Countries prepare to send forth their most jacked up, mutated athletes
This week, the International Olympic Committee announced that they were preparing to hold the world’s first Doping Olympics. In their statement, the committee clarified that this would be a special Olympic competition only for athletes who use performance-enhancing drugs.
One committee member commented, “To be honest, I think good sportsmanship is pretty boring. That’s part of why we started working on this. The people who want to see athletes playing fair can keep watching the normal Olympics. The rest of us can have fun watching real-life superhumans break world records at every event. And besides, athletes are going to keep doping anyway, so we might as well just let them do it in a separate environment.” He added, “The Doping Olympics aren’t about fairness; they’re about entertainment.”
Since the announcement, doctors from around the world have been developing their own performance enhancing drugs. Scientists have made breakthroughs in genetic engineering, increasing the athletes’ strength, speed and endurance. Buzzsaw spoke to Sarah Mendel, a swimmer who is currently training for the Doping Olympics. She explained, “Basically what happened, a scientist injected me with a glowing green fluid and when I woke up, I suddenly had webbed hands and feet. So that’s pretty neat. Makes swimming a lot easier, I guess.”
One doctor spoke of the possible ethical problems with mutating athletes in such dramatic ways, but added, “We got assurance from the Olympic Committee that everything was fine and we should ‘just have fun with it.’ So I guess everything’s cool.”
Public reactions to the idea of the Doping Olympics have been mixed. Some people have expressed concern for the safety of the athletes. Others are worried that the Olympic games are being turned into a spectacle and will distract people from the athletes who compete without performance-enhancing drugs. Some people, however, are all for the idea. One sports enthusiast commented, “I think the whole thing sounds pretty cool. I don’t really care that it’s more about scientists showing off their new drugs than athletes training hard. If I watch a 100-meter dash and some of the runners have six legs, I’m totally on board.”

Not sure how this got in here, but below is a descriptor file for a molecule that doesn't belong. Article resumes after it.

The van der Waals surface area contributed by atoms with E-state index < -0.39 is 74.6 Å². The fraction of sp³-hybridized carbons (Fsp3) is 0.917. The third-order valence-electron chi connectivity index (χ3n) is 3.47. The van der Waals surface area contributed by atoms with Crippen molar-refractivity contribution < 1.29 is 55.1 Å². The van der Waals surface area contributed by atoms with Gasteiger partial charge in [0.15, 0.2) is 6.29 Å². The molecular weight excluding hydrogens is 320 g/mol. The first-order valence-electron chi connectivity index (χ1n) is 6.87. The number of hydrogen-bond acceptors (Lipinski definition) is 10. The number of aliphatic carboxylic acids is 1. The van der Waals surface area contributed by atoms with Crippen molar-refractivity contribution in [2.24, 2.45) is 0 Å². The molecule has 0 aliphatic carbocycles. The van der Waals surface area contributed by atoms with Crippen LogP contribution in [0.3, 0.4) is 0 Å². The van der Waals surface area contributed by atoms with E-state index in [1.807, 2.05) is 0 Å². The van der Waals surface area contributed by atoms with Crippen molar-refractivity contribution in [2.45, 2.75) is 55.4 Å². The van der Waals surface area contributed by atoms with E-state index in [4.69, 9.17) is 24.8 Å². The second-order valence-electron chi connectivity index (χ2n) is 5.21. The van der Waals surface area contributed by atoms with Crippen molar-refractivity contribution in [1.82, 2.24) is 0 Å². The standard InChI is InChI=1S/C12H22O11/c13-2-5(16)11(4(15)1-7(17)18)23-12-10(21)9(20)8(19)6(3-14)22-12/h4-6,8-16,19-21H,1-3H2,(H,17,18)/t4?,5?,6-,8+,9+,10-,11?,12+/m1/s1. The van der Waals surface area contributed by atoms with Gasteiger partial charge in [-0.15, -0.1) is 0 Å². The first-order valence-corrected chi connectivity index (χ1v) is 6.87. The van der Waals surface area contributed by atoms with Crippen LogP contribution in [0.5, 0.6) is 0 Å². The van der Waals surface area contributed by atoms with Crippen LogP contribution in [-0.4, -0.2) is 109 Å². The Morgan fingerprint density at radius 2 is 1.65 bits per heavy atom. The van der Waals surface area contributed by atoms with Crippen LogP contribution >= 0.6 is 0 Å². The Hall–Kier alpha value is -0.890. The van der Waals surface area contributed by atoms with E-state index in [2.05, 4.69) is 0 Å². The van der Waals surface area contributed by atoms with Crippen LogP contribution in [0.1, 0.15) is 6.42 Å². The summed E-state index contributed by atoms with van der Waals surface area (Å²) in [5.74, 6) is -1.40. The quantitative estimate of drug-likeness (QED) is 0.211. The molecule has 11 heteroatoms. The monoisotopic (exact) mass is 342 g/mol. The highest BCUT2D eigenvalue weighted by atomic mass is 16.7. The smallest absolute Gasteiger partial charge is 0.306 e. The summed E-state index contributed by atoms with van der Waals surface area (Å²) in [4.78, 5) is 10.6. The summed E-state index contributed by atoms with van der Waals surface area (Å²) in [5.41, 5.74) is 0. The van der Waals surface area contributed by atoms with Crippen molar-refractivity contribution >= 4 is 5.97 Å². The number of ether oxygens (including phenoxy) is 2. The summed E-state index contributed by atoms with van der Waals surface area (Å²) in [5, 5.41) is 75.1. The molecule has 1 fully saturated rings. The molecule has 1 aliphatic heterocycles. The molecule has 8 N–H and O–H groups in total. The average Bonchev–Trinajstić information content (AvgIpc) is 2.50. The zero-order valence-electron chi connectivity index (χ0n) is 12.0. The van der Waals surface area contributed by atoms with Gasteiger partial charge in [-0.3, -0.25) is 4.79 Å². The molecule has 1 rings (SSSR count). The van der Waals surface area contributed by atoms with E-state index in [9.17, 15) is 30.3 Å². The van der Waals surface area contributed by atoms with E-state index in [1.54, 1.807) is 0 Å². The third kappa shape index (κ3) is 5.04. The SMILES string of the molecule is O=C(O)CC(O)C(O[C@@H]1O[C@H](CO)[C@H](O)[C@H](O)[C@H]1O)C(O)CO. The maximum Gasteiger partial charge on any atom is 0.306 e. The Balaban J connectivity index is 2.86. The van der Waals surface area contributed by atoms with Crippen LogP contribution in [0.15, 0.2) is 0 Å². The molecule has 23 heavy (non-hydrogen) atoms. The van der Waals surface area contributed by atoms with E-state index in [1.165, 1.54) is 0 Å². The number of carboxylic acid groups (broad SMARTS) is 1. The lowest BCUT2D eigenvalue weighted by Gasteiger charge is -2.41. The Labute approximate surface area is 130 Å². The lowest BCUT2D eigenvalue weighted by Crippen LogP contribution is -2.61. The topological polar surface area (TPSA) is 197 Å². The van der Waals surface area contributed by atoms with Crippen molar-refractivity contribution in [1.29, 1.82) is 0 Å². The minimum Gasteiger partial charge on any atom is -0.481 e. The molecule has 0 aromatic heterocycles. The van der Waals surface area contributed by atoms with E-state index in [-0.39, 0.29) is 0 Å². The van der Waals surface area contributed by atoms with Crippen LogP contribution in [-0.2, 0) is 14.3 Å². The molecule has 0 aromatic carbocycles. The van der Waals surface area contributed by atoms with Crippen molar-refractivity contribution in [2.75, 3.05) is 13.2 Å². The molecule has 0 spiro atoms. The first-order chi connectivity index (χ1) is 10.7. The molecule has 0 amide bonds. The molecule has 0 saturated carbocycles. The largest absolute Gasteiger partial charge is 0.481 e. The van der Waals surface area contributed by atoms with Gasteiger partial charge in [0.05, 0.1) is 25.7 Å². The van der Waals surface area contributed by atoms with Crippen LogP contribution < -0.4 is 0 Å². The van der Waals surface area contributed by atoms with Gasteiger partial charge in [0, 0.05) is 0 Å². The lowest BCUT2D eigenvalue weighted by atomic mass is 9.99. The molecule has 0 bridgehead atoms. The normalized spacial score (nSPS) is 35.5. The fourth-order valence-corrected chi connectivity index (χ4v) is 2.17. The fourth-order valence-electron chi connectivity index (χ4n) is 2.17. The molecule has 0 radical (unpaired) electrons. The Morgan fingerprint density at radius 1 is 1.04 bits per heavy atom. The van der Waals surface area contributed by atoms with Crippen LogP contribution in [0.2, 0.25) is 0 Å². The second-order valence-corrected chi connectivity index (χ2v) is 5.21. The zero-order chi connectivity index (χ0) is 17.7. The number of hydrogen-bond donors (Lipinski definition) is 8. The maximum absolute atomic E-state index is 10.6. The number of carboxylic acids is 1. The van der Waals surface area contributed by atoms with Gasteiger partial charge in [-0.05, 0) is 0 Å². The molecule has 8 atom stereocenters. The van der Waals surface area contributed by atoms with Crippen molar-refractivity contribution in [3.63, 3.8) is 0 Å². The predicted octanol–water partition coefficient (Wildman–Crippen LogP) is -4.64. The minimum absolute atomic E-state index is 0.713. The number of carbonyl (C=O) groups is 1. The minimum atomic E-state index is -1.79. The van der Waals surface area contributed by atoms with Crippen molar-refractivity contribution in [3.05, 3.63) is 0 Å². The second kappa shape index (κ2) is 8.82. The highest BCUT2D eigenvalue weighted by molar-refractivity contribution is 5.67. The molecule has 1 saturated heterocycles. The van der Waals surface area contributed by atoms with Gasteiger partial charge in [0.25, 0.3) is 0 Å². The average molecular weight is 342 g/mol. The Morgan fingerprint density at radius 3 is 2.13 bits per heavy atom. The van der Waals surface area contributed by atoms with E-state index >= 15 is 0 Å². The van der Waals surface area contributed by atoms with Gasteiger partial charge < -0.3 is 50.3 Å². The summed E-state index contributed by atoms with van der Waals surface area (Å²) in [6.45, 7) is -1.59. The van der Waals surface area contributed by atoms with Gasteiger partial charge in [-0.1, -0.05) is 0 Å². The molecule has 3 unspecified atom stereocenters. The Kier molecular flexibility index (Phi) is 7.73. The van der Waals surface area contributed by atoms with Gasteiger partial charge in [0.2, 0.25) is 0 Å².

The first round of the Doping Olympics is expected to take place during the summer of 2019 in the middle of the Sahara Desert, far away from any cities or large buildings. When asked about the the reason for the remote location, the committee president responded, “We don’t really know what to expect for the first time, so we want to have room for improvisation. If some of the mutated super athletes go out of control, we’re hoping this will prevent excessive casualties or property damage.” Regardless of its success, this experimental sporting event is sure to go down in history.
Will Cohan is a third-year cinema and photography major who can’t wait to watch synchronized swimming performed by actual mermaids. Reach them at firstname.lastname@example.org.